How does time affect our relationships? How does memory alter how we perceive those closest to us in the present?
Masters of Sex episode 7, "Asterion," uses time jumps and video footage as devices to explore the decline of some relationships and the reconciliation of others—and in some cases, both the ups and downs.
The episode picks up with the first time jump—five months after Bill was canned from Buell Green. He's opened his own fertility clinic/lab—the Masters and Johnson Clinic (hooray for equality!)—in a building in a "transitional neighborhood" that also houses the Communist Headquarters. (Sometimes a guy pees on the wall outside, too.) He's hired Lester, back from an unsuccessful attempt at a film career in Hollywood, to document study patients. Lester, throughout the episode, also documents the dynamic within the office and the private lives of a number of his colleagues. But for now, he's measuring ejaculate. His clapboard tells us it's Oct. 15, 1958.
Ejaculate distance is one of the 100 different sexual phenomenons Bill wants to include in the study before publishing it. He plans on observing each of those 100 mini-studies 100 times, for a total of 10,000 observed sex acts, just to make sure the data is "ironclad." When he mentions that means they're halfway through the study, Virginia balks—at the rate they're going, there won't be any funds to get anywhere close to number. Only 23 of his fertility cases followed him to his new practice, and it's not like they're having 100 babies each to keep the lights on in the joint. The tension between Bill and Virginia quite intentionally plays out like the argument of a married couple. It's amplified when Betty shows up—she's the new help hired by Bill to answer phones, do light paperwork, and take care of the books. (She kept the books at the brothel back in the day.) Two notes: Yay, Betty's back. And boo, she (unsurprisingly) got divorced from the Pretzel King. Is she still seeing Helen? There's no word of her lover, but the answer is looking like no.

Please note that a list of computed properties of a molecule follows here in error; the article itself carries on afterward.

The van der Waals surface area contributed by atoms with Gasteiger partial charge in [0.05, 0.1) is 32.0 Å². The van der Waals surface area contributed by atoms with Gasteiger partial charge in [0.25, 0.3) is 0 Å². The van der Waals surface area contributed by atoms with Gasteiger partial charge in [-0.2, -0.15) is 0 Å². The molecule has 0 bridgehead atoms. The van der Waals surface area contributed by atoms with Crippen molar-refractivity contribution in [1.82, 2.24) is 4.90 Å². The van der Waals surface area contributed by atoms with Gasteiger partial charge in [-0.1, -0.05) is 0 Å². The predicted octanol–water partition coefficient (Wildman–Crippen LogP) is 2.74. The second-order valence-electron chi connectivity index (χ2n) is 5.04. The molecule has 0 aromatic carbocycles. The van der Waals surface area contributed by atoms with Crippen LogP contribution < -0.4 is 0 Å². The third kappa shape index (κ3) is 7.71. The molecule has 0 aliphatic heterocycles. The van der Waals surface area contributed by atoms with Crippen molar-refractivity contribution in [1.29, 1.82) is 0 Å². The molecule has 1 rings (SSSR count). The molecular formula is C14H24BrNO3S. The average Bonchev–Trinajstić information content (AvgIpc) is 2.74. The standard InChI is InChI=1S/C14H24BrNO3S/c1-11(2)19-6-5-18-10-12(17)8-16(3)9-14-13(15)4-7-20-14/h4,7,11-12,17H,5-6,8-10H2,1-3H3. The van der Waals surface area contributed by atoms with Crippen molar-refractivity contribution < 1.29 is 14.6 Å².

The Bill-Virginia tension, of course, isn't just over money. Since Bill discovered Virginia's "beau" at the end of episode 6 and had a fit because his lover-whom-he-refuses-to-profess-his-love-to is seeing other people, he cut off their participation in the study. That leads Bill back to the old hotel bar, alone, to drunkenly smack talk "Mrs. Holden" to the bellhop. He speaks of Virginia as if they truly were married—he talks of vows and a sacred covenant. When you open yourself, expose yourself to someone like that, and she sees you and she's not repulsed, Bill says, when she then betrays you, that can never be forgiven. Get off your high horse, Bill. You're hurt, but you're doing the same thing to Libby—your real wife. Worse yet, life minus Virginia has sent Bill to seek back alley blowjobs from prostitutes. Thing is, he can't even get it up. That might cause a problem when Libby tells him she wants another child. It's more like a demand, really, which is what Libby is good at: getting her way. "This is what I need," she tells Bill.
Meanwhile, Virginia is dealing with Bill's rejection by continuing to see the guy who sent Bill into a tailspin in the first place, Shelly. They even go on a double date with Dr. Langham, who's getting his own "second chance" with a hand model who's considering getting into lingerie modeling. (How convenient: There's a modeling agency downstairs from the Masters-Johnson clinic... the status of which helps serve as an indicator whenever time shifts.)
Back in the office, Betty tells Bill he won't regret hiring her. It's a sweet moment with Bill saying he's helping in her time of need (i.e. being broke after getting dumped by a snack mogul) since she helped him out so many times. And he's gonna need her: The only way he can get a loan to keep the practice afloat, he finds out, is to put all of his assets up as collateral.
The study is looking about as bright as their financial situation—which is to say, it's pretty grim. They're stuck paying a participant the $10 fee after he orgasms in less than five seconds, which is useless information. Virginia suggests broadening the questionnaire to screen for sexual dysfunction from the get-go. Bill, all business, agrees. At this, Virginia attempts to clear the air and attempts to alleviate the palpable discomfort that working together now causes. Bill cuts deep with his words, saying Virginia can barely keep clean sheets on her bed with the number of men she welcomes into her home. He doesn't want to be another one of those "strangers" walking through her kids' lives. "We're work colleagues, nothing else," Bill says, once again deflecting his pain. Cut to Virginia, rattled, lighting up a cigarette in her office. (Smoking, it turns out, becomes a signpost for the changing times in this episode.)
NEXT: What time is it?